By Chris Wright
We have passed from what Guy Debord called urbanism to what I would call suburbanism. Suburbanism is a new resolution to the spatial problems which arise with capital’s main dynamic of separating the producers from the means of production, from each other, and from their products, while then needing to bring them back together in a manner appropriate to valorization. All of the above not only applied to the labor process inside a production facility; it applied to the entire structure of space.
The de-linking of lived space from worked space in the form of workers moving to the suburbs (and not even to the suburbs their job moved to) breaks the relationship between workplace and residents. The effects of this break were visible in many strikes in the 1980s and ’90s, where workers in the plants were often white and had fled from the now Black and Latino neighborhoods where the plants were located, undermining any possible unity. The Chicago and Detroit newspaper strikes were an especially stark presentation of this problem.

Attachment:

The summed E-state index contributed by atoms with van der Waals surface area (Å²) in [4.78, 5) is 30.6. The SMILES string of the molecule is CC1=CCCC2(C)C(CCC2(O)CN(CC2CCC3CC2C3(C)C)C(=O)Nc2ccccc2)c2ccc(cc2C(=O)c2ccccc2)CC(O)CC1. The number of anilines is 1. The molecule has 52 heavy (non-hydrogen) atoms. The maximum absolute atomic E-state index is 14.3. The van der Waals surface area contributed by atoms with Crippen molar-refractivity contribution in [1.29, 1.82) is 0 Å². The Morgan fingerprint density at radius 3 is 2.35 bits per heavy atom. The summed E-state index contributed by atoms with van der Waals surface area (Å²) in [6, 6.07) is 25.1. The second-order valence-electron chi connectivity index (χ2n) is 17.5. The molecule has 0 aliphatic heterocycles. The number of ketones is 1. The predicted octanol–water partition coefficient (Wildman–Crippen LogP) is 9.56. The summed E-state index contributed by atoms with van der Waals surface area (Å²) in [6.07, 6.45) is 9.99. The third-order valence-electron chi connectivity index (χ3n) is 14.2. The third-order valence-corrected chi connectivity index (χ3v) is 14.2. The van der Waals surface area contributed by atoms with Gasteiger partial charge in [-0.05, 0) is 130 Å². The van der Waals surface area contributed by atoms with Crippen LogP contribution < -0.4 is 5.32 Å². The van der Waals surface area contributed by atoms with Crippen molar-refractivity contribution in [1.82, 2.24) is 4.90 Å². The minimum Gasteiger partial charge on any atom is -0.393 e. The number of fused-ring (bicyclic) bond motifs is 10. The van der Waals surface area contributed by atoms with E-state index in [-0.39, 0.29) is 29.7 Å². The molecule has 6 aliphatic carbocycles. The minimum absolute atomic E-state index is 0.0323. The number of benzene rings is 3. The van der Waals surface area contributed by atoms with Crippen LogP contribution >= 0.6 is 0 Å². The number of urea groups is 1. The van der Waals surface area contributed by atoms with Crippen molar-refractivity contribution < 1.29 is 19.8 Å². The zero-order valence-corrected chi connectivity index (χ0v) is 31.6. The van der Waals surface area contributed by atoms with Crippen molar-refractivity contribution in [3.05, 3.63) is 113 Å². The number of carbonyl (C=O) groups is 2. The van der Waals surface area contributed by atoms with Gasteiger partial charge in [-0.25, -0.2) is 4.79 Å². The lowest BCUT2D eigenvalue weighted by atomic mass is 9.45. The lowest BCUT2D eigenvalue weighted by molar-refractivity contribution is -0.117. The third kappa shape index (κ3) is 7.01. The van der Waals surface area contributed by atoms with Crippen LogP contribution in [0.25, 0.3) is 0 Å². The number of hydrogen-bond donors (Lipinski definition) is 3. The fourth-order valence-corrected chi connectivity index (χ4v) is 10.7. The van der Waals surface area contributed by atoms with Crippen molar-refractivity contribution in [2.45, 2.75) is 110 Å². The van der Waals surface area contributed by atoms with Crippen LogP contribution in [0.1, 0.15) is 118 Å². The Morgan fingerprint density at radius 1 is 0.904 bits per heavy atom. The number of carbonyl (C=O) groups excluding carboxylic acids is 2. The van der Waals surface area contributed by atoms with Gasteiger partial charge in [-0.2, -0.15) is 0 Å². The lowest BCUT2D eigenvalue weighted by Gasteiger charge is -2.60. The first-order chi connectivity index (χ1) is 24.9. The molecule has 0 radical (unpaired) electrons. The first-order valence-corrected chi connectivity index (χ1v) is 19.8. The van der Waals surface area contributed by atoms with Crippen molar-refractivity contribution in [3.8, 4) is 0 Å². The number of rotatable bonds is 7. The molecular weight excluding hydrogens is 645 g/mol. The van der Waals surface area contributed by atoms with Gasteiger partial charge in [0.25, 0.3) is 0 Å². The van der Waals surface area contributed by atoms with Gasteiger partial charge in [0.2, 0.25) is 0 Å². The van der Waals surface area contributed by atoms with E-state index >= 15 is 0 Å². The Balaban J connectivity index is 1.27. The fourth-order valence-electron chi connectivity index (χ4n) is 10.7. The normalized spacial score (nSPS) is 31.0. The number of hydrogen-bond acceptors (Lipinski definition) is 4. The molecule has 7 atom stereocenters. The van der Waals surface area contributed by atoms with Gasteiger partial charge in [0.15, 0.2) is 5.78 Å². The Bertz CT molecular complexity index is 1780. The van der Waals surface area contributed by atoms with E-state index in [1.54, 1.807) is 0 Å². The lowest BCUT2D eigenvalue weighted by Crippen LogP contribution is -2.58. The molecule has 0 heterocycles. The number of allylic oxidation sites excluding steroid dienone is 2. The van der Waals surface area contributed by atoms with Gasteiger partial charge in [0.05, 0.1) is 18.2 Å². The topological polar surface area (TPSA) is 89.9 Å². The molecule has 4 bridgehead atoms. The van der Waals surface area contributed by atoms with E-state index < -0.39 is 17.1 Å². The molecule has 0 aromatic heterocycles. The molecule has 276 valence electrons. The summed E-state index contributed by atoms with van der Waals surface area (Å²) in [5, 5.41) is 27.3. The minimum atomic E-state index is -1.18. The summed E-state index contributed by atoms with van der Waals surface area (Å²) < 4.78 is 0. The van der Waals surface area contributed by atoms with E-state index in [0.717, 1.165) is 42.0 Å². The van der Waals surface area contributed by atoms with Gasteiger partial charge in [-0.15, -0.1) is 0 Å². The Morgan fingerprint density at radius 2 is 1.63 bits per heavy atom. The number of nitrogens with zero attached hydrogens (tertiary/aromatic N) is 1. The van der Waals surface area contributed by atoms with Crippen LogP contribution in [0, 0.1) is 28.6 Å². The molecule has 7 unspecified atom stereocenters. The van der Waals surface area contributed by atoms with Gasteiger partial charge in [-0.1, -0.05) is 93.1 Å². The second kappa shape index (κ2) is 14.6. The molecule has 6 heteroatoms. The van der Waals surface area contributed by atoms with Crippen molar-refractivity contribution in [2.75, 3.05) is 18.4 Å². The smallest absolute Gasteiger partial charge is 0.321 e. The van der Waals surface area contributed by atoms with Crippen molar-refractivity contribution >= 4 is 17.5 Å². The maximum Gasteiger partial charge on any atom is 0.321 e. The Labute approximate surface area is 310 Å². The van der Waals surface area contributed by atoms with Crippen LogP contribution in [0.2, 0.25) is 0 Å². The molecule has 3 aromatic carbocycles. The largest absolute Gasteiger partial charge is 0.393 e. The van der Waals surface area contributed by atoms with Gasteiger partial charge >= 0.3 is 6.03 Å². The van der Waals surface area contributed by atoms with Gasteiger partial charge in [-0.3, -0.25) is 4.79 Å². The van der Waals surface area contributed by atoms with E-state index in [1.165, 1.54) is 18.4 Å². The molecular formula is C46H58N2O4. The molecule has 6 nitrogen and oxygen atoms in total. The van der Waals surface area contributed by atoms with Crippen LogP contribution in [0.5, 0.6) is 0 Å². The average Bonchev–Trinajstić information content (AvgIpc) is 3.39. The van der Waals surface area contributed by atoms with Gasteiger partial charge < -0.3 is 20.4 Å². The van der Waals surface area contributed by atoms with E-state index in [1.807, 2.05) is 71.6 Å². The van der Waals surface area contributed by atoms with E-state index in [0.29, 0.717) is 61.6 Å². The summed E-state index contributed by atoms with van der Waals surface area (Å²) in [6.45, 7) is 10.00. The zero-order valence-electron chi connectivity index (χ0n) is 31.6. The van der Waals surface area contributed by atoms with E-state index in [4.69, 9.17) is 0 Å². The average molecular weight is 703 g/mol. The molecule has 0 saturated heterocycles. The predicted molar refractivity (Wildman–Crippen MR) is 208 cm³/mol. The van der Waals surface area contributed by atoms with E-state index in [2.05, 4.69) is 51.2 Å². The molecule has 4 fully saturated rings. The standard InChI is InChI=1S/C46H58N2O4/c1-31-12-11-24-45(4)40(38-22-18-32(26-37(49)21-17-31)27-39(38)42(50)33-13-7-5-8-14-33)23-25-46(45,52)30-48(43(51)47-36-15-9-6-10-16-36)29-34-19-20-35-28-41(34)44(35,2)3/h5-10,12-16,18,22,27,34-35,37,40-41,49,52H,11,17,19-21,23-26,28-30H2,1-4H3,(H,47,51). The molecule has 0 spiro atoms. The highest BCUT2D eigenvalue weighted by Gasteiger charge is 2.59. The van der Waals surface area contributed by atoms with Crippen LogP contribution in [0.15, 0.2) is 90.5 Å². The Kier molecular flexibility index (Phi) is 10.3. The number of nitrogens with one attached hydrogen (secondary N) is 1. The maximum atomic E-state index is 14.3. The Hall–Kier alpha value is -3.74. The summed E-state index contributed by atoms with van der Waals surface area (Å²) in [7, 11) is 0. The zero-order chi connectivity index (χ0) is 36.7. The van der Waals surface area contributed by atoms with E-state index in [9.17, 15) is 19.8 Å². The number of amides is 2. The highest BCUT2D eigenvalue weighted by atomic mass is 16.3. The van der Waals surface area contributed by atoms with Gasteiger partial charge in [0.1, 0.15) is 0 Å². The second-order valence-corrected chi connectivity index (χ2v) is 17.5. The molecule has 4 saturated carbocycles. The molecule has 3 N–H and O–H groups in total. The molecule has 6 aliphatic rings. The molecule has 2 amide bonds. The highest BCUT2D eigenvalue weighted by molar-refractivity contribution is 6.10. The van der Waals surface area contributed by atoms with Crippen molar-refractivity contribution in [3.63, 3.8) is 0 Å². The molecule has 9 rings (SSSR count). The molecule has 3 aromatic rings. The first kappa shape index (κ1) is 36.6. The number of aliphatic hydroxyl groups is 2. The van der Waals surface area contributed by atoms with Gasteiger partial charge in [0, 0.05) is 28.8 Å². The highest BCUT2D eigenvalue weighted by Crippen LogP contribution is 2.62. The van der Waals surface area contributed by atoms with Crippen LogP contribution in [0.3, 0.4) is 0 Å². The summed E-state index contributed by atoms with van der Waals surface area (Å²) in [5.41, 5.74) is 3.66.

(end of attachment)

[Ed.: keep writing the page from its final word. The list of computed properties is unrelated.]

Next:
In the United States in particular, a series of national peculiarities came together to allow a singularly divisive housing policy: suburbanization.